A comprehensive new review paper, published in the journal Virsues, explains in depth how CRISPR can be utilized as a reliable tool to investigate the viral life cycles – and especially how many new CRISPR systems can be repurposed for diagnostics.
Study: CRISPR Tackles Emerging Viral Pathogens. Image Credit: Nathan Devery/ Shutterstock
Understanding all the complex facets of dynamic association between viral agents and cellular host factors is pivotal to advancing our knowledge of viral entry, replication, and disease mechanisms. Still, these findings may also inform the development of antivirals.
A Nobel Prize award-winning CRISPR genome editing technology has enhanced our understanding of this topic significantly by pinpointing both proviral and antiviral cellular host factors for a myriad of viruses – and most recently for the severe respiratory syndrome coronavirus 2 (SARS-CoV-2), a causative agent of the ongoing coronavirus disease 2019 (COVID-19) pandemic.
One of the most pertinent questions is: can it be of even better use in curbing this pandemic? Even though we have rather powerful methods of SARS-CoV-2 detection, there are certain issues regarding cost, equipment, turnaround time, and reagent availability. Moreover, can CRISPR be of use for viral diagnostics in general?
This technology represents a defense mechanism of bacteria against invading viruses known as bacteriophages. One of the most known combinations is CRISPR/Cas9 (consisting of enzyme Cas9 and a guide RNA), which can edit genes by accurately cutting DNA and allowing natural DNA repair events to take over.
However, unlike Cas9 (which is a hallmark of CRISPR gene editing), there is also a Cas13 enzyme that can cut the genetic sequence in accordance with targeting information, which then instigates indiscriminate slicing of RNA.
Although this type of behavior can be a big issue when gene editing is concerned, it is a huge advantage in diagnostics since all that cutting can be utilized as a signal that can indicate designated genetic sequences using CRISPR.
This is why CRISPR tests are seen as a way to diagnose infections with the same accuracy as conventional methods, and basically in the same manner as at-home pregnancy tests. In other words, this method holds the potential of increasing our yield in tracking and detecting viral diseases; however, it has not yet been officially approved for this use.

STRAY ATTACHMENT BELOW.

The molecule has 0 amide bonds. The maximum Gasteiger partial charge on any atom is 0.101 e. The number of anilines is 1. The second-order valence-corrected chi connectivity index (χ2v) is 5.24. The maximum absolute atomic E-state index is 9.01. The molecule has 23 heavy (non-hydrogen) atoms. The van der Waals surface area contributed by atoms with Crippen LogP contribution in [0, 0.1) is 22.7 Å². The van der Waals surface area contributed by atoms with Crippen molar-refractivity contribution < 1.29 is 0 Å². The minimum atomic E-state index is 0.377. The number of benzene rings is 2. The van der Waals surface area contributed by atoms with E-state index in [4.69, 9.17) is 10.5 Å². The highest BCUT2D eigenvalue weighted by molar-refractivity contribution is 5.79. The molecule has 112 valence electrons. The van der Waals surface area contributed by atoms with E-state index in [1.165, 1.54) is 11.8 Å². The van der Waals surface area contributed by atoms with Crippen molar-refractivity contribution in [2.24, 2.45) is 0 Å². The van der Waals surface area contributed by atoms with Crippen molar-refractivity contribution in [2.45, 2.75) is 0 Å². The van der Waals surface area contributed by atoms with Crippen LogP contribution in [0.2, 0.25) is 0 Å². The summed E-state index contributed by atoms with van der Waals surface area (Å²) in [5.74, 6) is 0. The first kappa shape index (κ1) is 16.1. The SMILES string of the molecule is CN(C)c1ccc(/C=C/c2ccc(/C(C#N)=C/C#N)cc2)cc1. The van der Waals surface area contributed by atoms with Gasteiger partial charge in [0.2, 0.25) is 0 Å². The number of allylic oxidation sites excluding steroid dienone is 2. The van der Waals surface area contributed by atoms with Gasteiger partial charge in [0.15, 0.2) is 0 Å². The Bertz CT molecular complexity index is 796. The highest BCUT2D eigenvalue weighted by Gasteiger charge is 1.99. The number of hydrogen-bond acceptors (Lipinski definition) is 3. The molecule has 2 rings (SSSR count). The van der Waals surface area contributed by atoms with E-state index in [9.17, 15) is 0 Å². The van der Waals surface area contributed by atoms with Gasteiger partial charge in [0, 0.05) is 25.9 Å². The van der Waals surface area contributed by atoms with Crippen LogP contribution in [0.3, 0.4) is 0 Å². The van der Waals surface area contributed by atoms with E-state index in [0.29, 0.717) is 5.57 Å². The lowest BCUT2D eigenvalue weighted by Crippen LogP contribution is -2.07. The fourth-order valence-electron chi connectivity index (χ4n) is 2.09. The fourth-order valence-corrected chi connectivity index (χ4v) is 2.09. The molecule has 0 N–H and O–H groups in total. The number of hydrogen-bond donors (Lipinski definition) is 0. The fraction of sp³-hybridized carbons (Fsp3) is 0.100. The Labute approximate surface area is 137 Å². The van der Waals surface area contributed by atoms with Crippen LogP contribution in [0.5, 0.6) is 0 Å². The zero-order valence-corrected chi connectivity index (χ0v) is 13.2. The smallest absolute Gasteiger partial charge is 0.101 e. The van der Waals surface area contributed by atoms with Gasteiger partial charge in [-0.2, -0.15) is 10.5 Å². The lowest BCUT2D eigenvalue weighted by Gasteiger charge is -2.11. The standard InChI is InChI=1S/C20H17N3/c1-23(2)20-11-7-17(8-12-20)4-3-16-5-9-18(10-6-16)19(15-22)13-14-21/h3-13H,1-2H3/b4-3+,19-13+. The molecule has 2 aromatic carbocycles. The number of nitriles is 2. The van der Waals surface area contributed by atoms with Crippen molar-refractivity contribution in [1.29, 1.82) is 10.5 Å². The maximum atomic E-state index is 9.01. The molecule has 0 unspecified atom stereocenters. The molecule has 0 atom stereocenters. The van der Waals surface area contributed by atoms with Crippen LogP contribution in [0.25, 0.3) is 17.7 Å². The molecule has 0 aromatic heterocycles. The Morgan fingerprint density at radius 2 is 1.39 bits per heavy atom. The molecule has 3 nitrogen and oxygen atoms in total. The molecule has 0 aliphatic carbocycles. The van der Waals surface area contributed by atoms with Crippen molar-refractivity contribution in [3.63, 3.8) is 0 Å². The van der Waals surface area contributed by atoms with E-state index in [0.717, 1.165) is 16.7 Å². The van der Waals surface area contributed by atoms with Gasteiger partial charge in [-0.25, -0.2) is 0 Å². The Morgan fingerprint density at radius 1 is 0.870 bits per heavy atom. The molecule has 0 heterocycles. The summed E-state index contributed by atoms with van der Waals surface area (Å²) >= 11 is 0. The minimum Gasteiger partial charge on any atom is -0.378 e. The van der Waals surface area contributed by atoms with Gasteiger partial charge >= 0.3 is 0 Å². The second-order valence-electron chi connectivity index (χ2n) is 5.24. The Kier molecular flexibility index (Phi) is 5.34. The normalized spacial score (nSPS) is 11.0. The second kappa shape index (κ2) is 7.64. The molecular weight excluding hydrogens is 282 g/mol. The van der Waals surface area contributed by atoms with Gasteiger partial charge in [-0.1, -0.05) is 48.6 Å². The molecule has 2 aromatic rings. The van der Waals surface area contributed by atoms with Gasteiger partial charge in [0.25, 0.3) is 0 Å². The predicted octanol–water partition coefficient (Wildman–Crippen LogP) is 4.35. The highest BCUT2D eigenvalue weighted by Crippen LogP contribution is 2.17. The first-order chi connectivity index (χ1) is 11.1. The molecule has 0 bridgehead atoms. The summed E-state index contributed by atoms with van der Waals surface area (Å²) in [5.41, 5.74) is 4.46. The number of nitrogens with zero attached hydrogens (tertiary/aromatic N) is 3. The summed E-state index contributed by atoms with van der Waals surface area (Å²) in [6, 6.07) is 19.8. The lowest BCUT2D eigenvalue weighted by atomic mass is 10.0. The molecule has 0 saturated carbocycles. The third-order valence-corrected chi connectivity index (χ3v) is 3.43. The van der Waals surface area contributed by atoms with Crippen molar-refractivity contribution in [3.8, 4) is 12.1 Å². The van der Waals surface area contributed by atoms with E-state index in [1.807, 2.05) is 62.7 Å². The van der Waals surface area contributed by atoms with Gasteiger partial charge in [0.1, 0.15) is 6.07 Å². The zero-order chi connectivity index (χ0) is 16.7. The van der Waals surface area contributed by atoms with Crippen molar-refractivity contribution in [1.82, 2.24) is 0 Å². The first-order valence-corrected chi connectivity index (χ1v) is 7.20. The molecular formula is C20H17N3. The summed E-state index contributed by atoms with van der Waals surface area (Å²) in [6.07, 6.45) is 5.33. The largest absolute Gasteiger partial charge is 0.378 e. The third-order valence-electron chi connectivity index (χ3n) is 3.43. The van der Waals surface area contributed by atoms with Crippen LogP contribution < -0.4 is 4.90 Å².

Still, CRISPR has significant advantages, primarily as it yields rapid results in a much more time-sensitive and cost-effective manner. Furthermore, this technology can be easily field-deployable, which is particularly important for low- and middle-income countries.
For now, two main platforms are currently in the development phase: SHERLOCK and DETECTR. In a nutshell, SHERLOCK functions by adding RNA molecules that produce a signal when sliced by Cas13, while DETECTR is similar but uses Cas12 that is activated after it recognizes target DNA.
Both of these platforms have been successfully validated to detect SARS‐CoV‐2 and other (potentially deadly) viruses of human importance, such as influenza A virus, Ebola virus, and lymphocytic choriomeningitis virus, and vesicular stomatitis virus.
Such wide adaptation and implementation of CRISPR has revolutionized gene editing and opened a door for the whole new field of screening and viral diagnostic. And naturally, our understanding of the dynamic virus-host relationship, disease mechanisms, and immune response increased in an unprecedented manner.
Hence, this could enable the development of antiviral treatment options in years to come, as further developments in CRISPR technology will reduce undesired off-target effects and allow much easier RNA editing.
And although they are still considered emerging technologies, SHERLOCK and DETECTR are very promising candidates for rapid identification of various infectious disease agents, as these are ultrasensitive tests without the need for complicated processing. We will find out very soon whether they will play a certain role in the COVID-19 pandemic.
Posted in: Medical Science News | Medical Research News | Disease/Infection News
Tags: Bacteria, Cas9, Coronavirus, Coronavirus Disease COVID-19, CRISPR, Diagnostic, Diagnostics, DNA, Enzyme, Gene, Genes, Genetic, Genome, Genome Editing, Immune Response, Influenza, Lymphocytic Choriomeningitis, Lymphocytic Choriomeningitis Virus, Pandemic, Pregnancy, Respiratory, RNA, SARS, SARS-CoV-2, Stomatitis, Syndrome, Therapeutics, Virology, Virus
Dr. Tomislav Meštrović is a medical doctor (MD) with a Ph.D. in biomedical and health sciences, specialist in the field of clinical microbiology, and an Assistant Professor at Croatia's youngest university – University North. In addition to his interest in clinical, research and lecturing activities, his immense passion for medical writing and scientific communication goes back to his student days. He enjoys contributing back to the community. In his spare time, Tomislav is a movie buff and an avid traveler.
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